Contoocook Canoe Co. parking area
Contoocook Village, path down to river launch
Getting ready to launch
Contoocook Village launch site looking upriver
PARKING & LAUNCH– There is plenty of parking at the Contoocook River Canoe Co. where we rented a tandem kayak for this trip. We took a shuttle to the launch site at Contoocook Village where you’ll find signage and a path leading down a short, but steep, embankment to the launch.
RESTROOMS – NO. There are portable toilets at the Contoocook River Canoe Co. but they are too disgusting to use. Visit the Dunkin Donut shop, 98 Fisherville Rd. (Rte 3 near Bog Rd.) prior to arrival.
WHEN TO VISIT – Visit during summer if you are paddling with children to swim at Daisy Beach. Opt for a shorter trip by launching directly from the Contoocook Canoe Co.’s own launch and paddling 2 mi./3.2 km. upriver to Daisy Beach and as far beyond as you wish. Otherwise, a fall foliage paddle is the best time to paddle this section of the river.
Skip this trip entirely if you have to travel any distance to get here, there are just too many better waterways in NH to paddle than this section of the Contoocook River.
Sagamore Creek in Portsmouth, NH is a very attractive paddling destination for both local kayakers and visitors alike. Not only is paddling here scenic, but your efforts rewarded by the rare opportunity to paddle to a popular seafood restaurant where you’ll find a soft landing area for kayaks. At BG’s Boathouse Restaurant, paddlers can enjoy a meal on the deck while keeping an eye on their kayaks and the tide. Because Sagamore Creek is tidal, the ability to use the tides in your favor makes this paddling endeavor that much more enjoyable.
WHY PADDLE HERE? – For coastal nature, harbor views, a tidal water experience and an opportunity to paddle to lunch or dinner at BG’s Boathouse Restaurant, a popular waterfront restaurant located on Sagamore Creek in Portsmouth, NH.
THE PADDLING ROUTE – In planning today’s trip we had one simple goal in mind, paddle to BG’s Boathouse Restaurant for dinner and a glass of wine. We launched our kayaks from the public boat ramp at Odiorne Point State Park Boat Launch approximately two hours prior to high tide.
Once launching, we turned right and paddled into Little Harbor, paddled underneath the Rte 1B bridge and then paddled upriver with the flood tide. We veered left into Sagamore Creek and paddled the length of the creek landing to the left of BG’s Boat House Restaurant where we enjoyed an excellent seafood dinner. We highly recommend the haddock!
After dinner, we re-launched with the ebb tide, and reversed course paddling downriver. We paddled back under the Rte 1B bridge and into Little Harbor where we took a short paddle to watch the sun set before returning to the boat launch before nightfall.
Little Harbor, especially at sun set, is one of my favorite places to paddle. If you paddle here, you will not be disappointed.
Entering Little Harbor after launching from Odiorne Point Boat Launch
Cormorant in Little Harbor
Paddling under the Rte 1B bridge
Paddling under the Rte 1B bridge
Paddling upriver with the flood tide
We launched our kayaks from Odiorne State Park Boat Launch, turned right and paddled under the Rte 1B bridge and then paddled upriver with the flood tide toward Sagamore Creek.
Paddling up Sagamore Creek to BG’s Boathouse Restaurant
Paddling up Sagamore Creek to BG’s Boathouse Restaurant
BG’s Boathouse Restaurant, kayak landing to the left of building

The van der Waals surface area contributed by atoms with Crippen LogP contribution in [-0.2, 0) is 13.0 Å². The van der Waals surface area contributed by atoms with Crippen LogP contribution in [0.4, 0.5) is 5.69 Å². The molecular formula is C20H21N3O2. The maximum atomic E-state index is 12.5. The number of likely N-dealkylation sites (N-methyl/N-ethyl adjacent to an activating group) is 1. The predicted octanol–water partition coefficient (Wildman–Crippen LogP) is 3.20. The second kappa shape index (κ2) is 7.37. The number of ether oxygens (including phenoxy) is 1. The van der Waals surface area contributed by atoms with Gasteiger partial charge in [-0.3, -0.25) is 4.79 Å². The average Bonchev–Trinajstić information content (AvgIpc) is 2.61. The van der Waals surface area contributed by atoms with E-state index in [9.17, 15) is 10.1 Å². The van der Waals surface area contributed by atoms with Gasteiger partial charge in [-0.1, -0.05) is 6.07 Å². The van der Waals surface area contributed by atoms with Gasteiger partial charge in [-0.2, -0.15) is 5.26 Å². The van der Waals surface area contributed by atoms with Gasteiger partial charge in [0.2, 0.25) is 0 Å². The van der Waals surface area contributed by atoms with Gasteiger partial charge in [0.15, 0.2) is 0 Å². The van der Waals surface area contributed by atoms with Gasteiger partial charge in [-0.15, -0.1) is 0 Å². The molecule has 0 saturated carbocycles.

Nice soft landing area for kayaks at BG’s Boathouse Restaurant
View of Sagamore Creek from inside BG’s Boathouse restaurant
We veered left into Sagamore Creek, paddled the length of the creek and landed to the left of BG’s Boathouse Restaurant.
Laury and Bobbi, all fueled up and ready to go
Lisa, ready to paddle back downriver
Paddling Sagamore Creek downriver with the ebb tide
Lisa, leading the way back downriver
Bobbi paddling a Point 65 break apart kayak that fits inside a mini-van
Paddling downriver, the historic Wentworth Hotel in distance
After dinner we re-traced our route paddling down Sagamore Creek with the ebb tide and back under the Rte 1B bridge to Little Harbor.
Back in Little Harbor
Paddling around Little Harbor as the sun is setting
Watching the sunset
Sun is low, time to go
End of paddle, waiting in line as many boaters attempt to exit before dark
Once back in Little Harbor, we paddled around the harbor while the sun was setting before returning to the boat launch before nightfall.
CAUTIONS! – Tides, strong currents, and boat traffic. The tidal currents are strong as you paddle underneath the Rte 1B bridge. For safety, paddle under the bridge as close to slack tide as possible and avoid paddling in the center where the current is always the strongest, and paddle as you pass underneath the bridge. We routinely paddle under the bridge within two hours either side of the high tide without issue but after that, the current becomes increasingly strong and should be avoided by novice kayakers.
Ordione Point State Park Boat Launch
Self pay station
Boat launch, looking to the right
PARKING & LAUNCH – The State of NH maintains a public boat launch at Odiorne Point State Park 570 Ocean Blvd. Rye, NH. The boat launch itself is located on Ocean Blvd. approximately one mile north of the main entrance. The launch has a concrete ramp and a large parking lot for vehicles and trailers. There is a self pay station with suggested donation fees.
RESTROOMS – Yes, there are portable toilets located in the parking lot. Additional restrooms are located in Odiorne Point State Park near the main entrance, approximately one mile south of the boat launch.
WHEN TO VISIT- Summer is the best time to paddle Little Harbor and Sagamore Creek. Avoid holidays and weekends if you can as the boat launch parking lot is used by both boaters and those visiting Odiorne Point State Park.